Spain, day 8, Congas de Onís, Llanes & Bilbao

Spent an hour or so touring the grounds of the parador. There was a museum in the hotel & the grounds were beautiful. One of the last rooms we visited before checking out had a framed allegory that was titled "The train of life". I was intrigued. I thought it was something I was already familiar with. I was wrong. 

Keep in mind our vacation was coming to an end.  I'd be leaving this country that I love and many that I love there.  Yet, I was anxious to get back to my kids.  This allegory seemed to express what I was feeling and leave me with a sense of closure and gratitude as I left.
The allegory read as follows (interpretation by Chad & me)-

Life is nothing more than a trip on a train, complete with embarking and disembarking, dotted with accidents and surprises.

When we are born, we get on the train and we find people that we believe will always be with us- our parents.  Sadly, the truth is different.  They will get off at some station and leave us orphans to their irreplaceable caring.

Notwithstanding, others will get aboard that are very special to us- friends and loved ones.  Upon getting off, we will be left with a permanent longing, and others will pass by so imperceptibly that we don't even realize they are no longer sitting in the seat next to us.

It's interesting.  We will also note that some passengers who are very dear to us, including our own family, will travel in distinct wagons from ours and we won't be be able to sit by their side because there will be other people that will take those seats.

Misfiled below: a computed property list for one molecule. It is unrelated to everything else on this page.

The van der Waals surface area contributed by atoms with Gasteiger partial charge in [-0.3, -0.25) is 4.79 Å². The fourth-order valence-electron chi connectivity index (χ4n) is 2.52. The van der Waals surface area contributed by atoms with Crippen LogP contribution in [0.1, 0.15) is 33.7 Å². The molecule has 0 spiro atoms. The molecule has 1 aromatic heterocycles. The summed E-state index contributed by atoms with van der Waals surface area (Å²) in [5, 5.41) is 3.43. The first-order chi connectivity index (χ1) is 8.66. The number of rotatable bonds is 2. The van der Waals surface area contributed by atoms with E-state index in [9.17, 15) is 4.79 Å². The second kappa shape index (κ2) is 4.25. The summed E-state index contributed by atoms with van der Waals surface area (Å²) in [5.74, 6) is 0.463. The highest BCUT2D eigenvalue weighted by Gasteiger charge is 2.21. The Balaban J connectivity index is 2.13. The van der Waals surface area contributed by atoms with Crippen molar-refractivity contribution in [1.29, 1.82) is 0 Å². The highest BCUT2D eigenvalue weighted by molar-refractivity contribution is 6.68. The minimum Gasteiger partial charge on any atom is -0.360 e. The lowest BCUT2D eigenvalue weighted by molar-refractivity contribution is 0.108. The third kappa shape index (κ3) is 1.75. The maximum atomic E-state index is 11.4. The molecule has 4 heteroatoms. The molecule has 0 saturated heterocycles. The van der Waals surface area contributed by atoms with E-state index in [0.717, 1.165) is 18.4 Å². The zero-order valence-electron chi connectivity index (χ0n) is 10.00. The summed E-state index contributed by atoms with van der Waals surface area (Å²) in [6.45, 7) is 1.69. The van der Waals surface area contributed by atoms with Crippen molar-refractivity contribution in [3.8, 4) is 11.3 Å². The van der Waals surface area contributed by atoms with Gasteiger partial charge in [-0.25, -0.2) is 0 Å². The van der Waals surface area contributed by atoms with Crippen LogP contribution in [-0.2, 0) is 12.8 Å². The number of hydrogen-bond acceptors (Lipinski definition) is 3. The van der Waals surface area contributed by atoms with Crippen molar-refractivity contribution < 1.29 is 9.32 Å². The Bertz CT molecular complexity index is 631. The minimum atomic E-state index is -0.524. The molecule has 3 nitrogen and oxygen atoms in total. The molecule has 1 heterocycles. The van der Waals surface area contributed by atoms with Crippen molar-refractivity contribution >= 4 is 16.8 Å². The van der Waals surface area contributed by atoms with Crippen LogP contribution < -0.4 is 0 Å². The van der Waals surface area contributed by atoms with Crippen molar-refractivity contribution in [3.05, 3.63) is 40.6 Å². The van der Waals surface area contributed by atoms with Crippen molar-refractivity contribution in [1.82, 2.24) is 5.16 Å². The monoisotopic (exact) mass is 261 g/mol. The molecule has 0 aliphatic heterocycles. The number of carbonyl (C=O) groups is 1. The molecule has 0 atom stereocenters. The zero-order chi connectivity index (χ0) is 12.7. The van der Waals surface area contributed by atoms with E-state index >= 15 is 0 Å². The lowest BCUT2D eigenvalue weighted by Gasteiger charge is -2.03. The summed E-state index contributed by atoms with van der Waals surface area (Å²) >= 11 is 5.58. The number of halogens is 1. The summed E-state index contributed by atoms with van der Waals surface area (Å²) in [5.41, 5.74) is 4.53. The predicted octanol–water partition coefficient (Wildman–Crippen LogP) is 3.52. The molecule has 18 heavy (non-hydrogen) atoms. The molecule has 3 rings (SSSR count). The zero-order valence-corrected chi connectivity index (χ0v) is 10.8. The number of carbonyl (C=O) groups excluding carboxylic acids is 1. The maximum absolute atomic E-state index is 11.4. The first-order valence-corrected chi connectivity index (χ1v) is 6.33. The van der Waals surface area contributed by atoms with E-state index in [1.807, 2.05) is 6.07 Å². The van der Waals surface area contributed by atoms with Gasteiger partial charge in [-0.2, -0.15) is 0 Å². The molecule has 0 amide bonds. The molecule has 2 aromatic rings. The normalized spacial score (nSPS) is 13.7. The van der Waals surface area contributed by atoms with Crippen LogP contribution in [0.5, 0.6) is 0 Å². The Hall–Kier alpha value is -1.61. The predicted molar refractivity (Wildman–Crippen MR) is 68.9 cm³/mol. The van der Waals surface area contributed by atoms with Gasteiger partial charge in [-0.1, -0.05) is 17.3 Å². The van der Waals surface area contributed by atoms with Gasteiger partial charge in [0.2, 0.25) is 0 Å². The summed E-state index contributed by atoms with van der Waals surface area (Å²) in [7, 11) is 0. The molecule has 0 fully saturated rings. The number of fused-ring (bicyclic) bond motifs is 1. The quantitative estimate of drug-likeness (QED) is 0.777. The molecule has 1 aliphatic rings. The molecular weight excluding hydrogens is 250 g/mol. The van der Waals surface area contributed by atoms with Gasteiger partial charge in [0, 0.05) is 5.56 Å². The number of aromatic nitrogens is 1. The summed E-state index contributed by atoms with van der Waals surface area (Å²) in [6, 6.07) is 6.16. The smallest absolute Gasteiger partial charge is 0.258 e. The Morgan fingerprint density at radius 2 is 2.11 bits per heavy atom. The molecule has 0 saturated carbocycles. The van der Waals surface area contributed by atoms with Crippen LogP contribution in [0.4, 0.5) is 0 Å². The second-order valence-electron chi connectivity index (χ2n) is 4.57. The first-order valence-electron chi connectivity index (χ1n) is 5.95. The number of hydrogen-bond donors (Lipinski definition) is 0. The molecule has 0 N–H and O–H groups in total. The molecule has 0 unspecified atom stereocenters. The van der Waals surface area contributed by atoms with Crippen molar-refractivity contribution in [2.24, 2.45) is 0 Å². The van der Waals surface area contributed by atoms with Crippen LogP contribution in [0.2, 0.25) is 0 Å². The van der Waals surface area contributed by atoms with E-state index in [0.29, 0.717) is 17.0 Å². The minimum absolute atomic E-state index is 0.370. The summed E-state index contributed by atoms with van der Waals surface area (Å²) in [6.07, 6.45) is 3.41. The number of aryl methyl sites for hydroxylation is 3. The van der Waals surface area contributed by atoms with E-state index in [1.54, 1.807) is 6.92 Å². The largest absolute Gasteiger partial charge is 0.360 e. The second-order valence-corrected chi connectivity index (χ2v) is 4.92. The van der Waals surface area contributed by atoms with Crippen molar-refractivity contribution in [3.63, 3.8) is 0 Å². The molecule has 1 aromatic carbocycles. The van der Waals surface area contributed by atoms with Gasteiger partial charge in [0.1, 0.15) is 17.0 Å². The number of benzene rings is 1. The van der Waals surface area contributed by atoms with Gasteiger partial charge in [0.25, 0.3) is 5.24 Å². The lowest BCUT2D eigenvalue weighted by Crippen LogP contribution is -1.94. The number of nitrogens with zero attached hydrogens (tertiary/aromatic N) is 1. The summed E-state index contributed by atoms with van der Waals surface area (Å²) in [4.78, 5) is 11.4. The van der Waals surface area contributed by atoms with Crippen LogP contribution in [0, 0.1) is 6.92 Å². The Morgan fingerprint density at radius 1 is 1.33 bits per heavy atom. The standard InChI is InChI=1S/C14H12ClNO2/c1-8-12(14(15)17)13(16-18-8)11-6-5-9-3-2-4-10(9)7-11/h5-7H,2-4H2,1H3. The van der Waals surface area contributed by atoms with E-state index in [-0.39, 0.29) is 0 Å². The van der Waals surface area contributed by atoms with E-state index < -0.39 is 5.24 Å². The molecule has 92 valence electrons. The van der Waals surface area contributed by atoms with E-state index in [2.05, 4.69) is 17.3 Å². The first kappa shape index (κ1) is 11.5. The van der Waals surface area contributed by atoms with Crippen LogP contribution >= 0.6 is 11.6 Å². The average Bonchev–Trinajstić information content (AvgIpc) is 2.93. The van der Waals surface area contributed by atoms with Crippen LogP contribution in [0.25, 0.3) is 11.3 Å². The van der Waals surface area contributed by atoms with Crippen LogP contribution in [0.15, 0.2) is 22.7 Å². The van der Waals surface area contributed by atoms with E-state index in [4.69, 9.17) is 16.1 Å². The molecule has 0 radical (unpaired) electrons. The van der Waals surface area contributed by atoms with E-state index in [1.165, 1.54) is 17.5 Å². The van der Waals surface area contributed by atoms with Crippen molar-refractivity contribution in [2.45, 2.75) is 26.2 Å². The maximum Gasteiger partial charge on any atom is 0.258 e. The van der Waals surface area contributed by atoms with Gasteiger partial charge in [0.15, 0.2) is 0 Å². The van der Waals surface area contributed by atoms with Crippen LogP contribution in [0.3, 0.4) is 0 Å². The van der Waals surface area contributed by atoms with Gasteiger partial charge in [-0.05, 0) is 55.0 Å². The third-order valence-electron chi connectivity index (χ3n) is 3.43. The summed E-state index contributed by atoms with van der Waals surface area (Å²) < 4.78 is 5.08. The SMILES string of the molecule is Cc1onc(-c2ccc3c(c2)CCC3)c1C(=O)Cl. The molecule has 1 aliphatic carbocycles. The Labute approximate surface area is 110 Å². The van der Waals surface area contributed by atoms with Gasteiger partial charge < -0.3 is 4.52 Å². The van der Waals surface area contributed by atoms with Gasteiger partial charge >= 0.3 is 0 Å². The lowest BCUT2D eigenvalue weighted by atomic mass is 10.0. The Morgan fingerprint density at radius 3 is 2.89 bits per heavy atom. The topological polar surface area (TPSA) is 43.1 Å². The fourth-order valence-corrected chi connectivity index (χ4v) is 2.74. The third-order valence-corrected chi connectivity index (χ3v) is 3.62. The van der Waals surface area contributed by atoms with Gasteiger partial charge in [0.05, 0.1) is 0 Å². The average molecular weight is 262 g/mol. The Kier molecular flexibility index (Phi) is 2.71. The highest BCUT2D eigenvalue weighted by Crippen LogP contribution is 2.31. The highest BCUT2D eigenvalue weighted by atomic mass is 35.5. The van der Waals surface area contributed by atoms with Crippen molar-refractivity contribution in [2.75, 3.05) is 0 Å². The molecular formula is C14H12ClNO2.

The grand mystery is that we don't know in what station we will get off or even less, where our travel companions will get off.

When I get off the train, I will feel nostalgic.

To be separated from those that I made the trip with, I will feel pain.
Leaving my children to continue alone, I will feel sad, even though I will cling to the hope that in the moment they will arrive at their final station, I will have the grand emotion to see them arrive happy and better equipped that when I left them.

My friend, I hope that your time in the train has been worth the pain.  Let it be that when the time to disembark comes, your empty seat will leave longing and wonderful memories for those who continue their journey. 

To you that were on my train, my desire is that you have a happy journey!

Llanes.  A gas station attendant said this little town would be worth the stop. It was beautiful!
And back in Bilbao. We decided to stay in a hostel close to the airport this night. We were going to have to catch an early flight, so might as well. I'm pretty sure we shared a bathroom with a smoker, but the hostel keepers were some of the nicest people you'd ever meet. The rest of the night I tried to finish off any last shopping before coming home. Zara. El Corte Ingles. Bershka. Stradivarius. A few stores we made it to in our last hours.

No comments :

Post a Comment